The goal of sim2Dpredictr is to facilitate straightforward simulation of spatially dependent predictors (continuous or binary), which may then be used to simulate continuous, binary, count, or categorical (\(> 2\) categories) outcomes within a (generalized) linear model framework. A real-world example is when using medical images to model/predict (scalar) clinical outcomes; such a scenario motivated the development of sim2Dpredictr, which was used to simulate data to evaluate the performance of methods for high-dimensional data analysis and prediction (Leach, Aban, and Yi 2022; Leach et al. 2022).

In the first step, we simulate the predictors, i.e., the \(\mathbf{X}_i\) part of a GLM, \(g(E[Y_i]) = \mathbf{X}_i\mathbf{\beta}\), where \(g(\cdot)\) is an appropriate link function.

Continuous predictors are simulated using Multivariate Normal (MVN) distributions with a focus on specific correlation structures; alternatively, one can specify conditional dependence via a precision matrix, specifically for a Conditional Autoregressive (CAR) model. Tools are included for easily constructing and taking the Cholesky decomposition of a covariance or precision matrix with either base R or the R package spam, which makes this process faster when the matrix is sparse. The Boolean Model and thresholding of MVN’s are used to simulate spatially dependent binary maps. The package also includes a tool for easily specifying a parameter vector with spatially clustered non-zero elements. These simulation tools are designed for, but not limited to, testing the performance of variable selection methods when predictors are spatially correlated.

In the second step we use the predictor vectors \(\mathbf{X}_i\) to generate scalar outcomes, i.e., the \(Y_i\) part of the GLM. The default approach is to use the inverse link function to define subject specific means, \(\mu_i = E[Y_i] = g^{-1}(\mathbf{X}_i\mathbf{\beta})\). For Normally distributed outcomes, \(g(\cdot)\) is the identity link, so \(\mu_i = \mathbf{X}_i\mathbf{\beta}\) and a separate dispersion parameter, \(\sigma^2\), specifies the variance. In general, the variance may be a function of the mean, as well as some other dispersion parameter. We can draw directly from the desired distributions using (some function of) \(\mu_i\) (and if necessary, dispersion, \(\sigma^2\)) as the parameter(s) for that distribution to obtain outcomes, \(Y_i\). Alternatively, outcomes can be initially generated as continuous and then a threshold applied to obtain binary/categorical data if using the inverse link function is too computationally expensive.


sim2Dpredictr is available on CRAN:


You can install the latest version of sim2Dpredictr from GitHub with:



A simple demonstration is as follows; suppose each subject has a \(5 \times 5\) standardized continuous-valued predictor image, and a binary outcome. We can generate a spatial cluster of non-zero parameter values with beta_builder(), simulate and take the Cholesky decomposition of a correlation (or covariance) matrix with chol_s2Dp(), and generate both the images and outcomes with sim_Y_MVN_X().

# Construct spatially clusterd non-zero parameters.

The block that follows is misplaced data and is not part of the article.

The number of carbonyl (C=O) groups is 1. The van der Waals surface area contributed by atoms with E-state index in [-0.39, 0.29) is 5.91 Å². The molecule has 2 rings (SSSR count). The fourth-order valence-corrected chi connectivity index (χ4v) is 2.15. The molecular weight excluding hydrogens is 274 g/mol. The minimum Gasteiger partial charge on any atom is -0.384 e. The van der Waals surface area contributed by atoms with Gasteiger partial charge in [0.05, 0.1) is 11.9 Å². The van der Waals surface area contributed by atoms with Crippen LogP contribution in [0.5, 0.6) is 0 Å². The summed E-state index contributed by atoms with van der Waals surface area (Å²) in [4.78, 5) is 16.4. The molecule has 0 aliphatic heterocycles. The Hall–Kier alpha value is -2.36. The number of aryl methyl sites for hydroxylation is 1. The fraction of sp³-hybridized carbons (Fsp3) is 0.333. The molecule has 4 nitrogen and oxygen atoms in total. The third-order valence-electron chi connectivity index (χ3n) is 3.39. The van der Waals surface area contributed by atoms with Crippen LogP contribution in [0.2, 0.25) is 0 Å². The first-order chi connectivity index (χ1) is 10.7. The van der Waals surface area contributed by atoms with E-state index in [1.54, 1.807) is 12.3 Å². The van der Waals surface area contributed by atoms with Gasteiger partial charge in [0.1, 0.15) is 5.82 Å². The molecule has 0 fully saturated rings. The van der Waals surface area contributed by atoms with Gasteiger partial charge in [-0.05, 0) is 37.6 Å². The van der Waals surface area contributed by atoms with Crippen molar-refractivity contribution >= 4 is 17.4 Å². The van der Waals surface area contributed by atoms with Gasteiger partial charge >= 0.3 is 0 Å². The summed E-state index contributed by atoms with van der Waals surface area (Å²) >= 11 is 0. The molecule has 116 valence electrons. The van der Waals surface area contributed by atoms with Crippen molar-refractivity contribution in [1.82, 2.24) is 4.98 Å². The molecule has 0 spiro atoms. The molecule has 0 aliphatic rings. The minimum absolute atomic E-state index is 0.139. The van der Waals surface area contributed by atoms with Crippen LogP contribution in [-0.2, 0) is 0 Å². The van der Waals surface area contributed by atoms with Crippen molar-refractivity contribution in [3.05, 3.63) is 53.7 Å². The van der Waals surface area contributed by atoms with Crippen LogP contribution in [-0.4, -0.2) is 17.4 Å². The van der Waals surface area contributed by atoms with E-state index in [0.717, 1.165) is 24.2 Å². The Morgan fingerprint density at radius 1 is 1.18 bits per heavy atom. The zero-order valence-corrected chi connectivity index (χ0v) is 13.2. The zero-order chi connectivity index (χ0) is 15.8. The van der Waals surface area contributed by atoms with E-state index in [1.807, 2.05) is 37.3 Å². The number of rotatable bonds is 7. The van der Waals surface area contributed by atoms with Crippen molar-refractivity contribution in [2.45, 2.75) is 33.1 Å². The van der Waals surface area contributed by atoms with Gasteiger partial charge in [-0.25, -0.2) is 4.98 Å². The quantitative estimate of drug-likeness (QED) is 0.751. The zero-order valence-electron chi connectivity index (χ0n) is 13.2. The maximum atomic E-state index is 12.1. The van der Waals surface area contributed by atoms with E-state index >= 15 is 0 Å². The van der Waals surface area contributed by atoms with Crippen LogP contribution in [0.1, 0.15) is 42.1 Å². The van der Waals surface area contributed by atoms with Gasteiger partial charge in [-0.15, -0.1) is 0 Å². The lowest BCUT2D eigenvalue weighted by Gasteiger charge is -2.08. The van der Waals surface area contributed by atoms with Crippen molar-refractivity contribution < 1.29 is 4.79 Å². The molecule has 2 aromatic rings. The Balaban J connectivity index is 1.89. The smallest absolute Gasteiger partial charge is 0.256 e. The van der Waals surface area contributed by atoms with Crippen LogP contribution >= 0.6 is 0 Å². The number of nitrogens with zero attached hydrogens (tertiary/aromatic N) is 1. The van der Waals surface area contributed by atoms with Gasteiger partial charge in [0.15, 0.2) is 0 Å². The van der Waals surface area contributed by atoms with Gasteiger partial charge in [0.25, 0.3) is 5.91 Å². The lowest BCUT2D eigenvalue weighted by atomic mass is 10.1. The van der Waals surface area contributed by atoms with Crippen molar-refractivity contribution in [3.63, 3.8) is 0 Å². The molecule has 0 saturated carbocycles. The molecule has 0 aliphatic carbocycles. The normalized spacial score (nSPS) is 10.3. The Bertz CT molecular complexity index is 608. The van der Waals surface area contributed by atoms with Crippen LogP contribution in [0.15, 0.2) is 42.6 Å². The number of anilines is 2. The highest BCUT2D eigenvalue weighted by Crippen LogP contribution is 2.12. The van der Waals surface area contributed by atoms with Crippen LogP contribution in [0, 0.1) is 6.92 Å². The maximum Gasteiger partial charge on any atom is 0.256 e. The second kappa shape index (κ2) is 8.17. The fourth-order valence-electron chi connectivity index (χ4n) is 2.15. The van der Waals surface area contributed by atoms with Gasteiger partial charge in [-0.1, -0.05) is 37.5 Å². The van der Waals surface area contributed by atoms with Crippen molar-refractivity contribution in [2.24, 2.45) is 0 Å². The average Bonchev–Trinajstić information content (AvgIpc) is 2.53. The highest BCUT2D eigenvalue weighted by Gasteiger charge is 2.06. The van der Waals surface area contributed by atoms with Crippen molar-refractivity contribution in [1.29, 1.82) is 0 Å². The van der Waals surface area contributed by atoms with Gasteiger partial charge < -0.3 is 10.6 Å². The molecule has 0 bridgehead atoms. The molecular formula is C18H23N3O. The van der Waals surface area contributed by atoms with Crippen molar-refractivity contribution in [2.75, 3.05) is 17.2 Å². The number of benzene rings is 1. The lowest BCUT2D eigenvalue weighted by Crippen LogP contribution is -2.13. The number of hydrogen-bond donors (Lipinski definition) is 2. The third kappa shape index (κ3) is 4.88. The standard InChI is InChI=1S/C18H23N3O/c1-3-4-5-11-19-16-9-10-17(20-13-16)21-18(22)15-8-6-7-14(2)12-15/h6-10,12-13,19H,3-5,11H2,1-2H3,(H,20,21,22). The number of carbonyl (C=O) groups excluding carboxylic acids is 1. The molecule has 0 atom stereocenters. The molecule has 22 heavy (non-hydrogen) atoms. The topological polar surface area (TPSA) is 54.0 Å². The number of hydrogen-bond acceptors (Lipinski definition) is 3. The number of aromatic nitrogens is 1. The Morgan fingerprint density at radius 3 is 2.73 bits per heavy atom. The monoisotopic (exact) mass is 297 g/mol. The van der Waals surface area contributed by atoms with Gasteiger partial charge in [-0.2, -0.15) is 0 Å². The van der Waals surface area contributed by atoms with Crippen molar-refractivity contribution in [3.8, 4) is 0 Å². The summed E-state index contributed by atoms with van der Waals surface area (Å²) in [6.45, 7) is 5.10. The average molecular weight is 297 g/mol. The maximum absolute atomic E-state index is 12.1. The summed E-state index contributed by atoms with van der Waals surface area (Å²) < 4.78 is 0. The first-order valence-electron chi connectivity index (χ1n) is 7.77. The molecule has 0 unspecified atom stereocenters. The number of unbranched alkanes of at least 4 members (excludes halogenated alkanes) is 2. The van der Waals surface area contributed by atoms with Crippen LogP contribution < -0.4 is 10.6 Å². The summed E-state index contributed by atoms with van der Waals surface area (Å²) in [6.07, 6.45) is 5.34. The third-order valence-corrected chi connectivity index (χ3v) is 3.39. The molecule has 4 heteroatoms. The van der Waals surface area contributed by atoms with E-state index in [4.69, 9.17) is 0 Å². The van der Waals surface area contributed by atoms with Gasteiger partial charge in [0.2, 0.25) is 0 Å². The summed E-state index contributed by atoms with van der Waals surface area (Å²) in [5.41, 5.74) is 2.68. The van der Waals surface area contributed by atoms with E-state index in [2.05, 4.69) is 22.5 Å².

Bex <- sim2Dpredictr::beta_builder(row.index = c(1, 1, 2), 
                                   col.index = c(1, 2, 1),
                                   im.res = c(3, 3),
                                   B0 = 0, B.values = rep(1, 3))

# Construct and take Cholesky decomposition of correlation matrix.
Rex <- sim2Dpredictr::chol_s2Dp(corr.structure = "ar1", 
                                im.res = c(3, 3), rho = 0.5,
                                use.spam = TRUE)

# Simulate a dataset with spatially dependent design matrix and binary outcomes.
sim.dat <- sim2Dpredictr::sim_Y_MVN_X(N = 3, B = Bex$B, 
                                      R = Rex$R, S = Rex$S, 
                                      dist = "binomial")

#>   Y        X1         X2        X3         X4          X5         X6         X7
#> 1 0 0.5198678 -1.1035062 -0.805563 -1.3767652 -1.70525968 -0.6388318 -1.5858393
#> 2 0 0.1798315  0.5728877  1.463024 -0.9348662 -0.05594379  0.8592733  0.2619289
#> 3 1 0.1996273  1.7450479  2.500030  1.4882150  1.61903239  1.2503542  0.3439712
#>            X8          X9 subjectID
#> 1 -1.72102736  0.06016316         1
#> 2  0.08300277 -0.28904666         2
#> 3  0.63695327  0.85655952         3

Once the dependence framework and non-zero parameter vector is set, sim_Y_MVN_X() can be used to draw as many data sets as necessary, upon each of which variable selection methods are applied; summaries from each analyzed data set can be obtained and then used to evaluate variable selection performance. The documentation provides details about how to use these functions (and others) to create desired simulations.


Leach, Justin M, Inmaculada Aban, and Nengjun Yi. 2022. “Incorporating Spatial Structure into Inclusion Probabilities for Bayesian Variable Selection in Generalized Linear Models with the Spike-and-Slab Elastic Net.” Journal of Statistical Planning and Inference 217: 141–52.
Leach, Justin M, Lloyd J Edwards, Rajesh Kana, Kristina Visscher, Nengjun Yi, and Inmaculada Aban. 2022. “The Spike-and-Slab Elastic Net as a Classification Tool in Alzheimer’s Disease.” PLoS ONE 17: e0262367.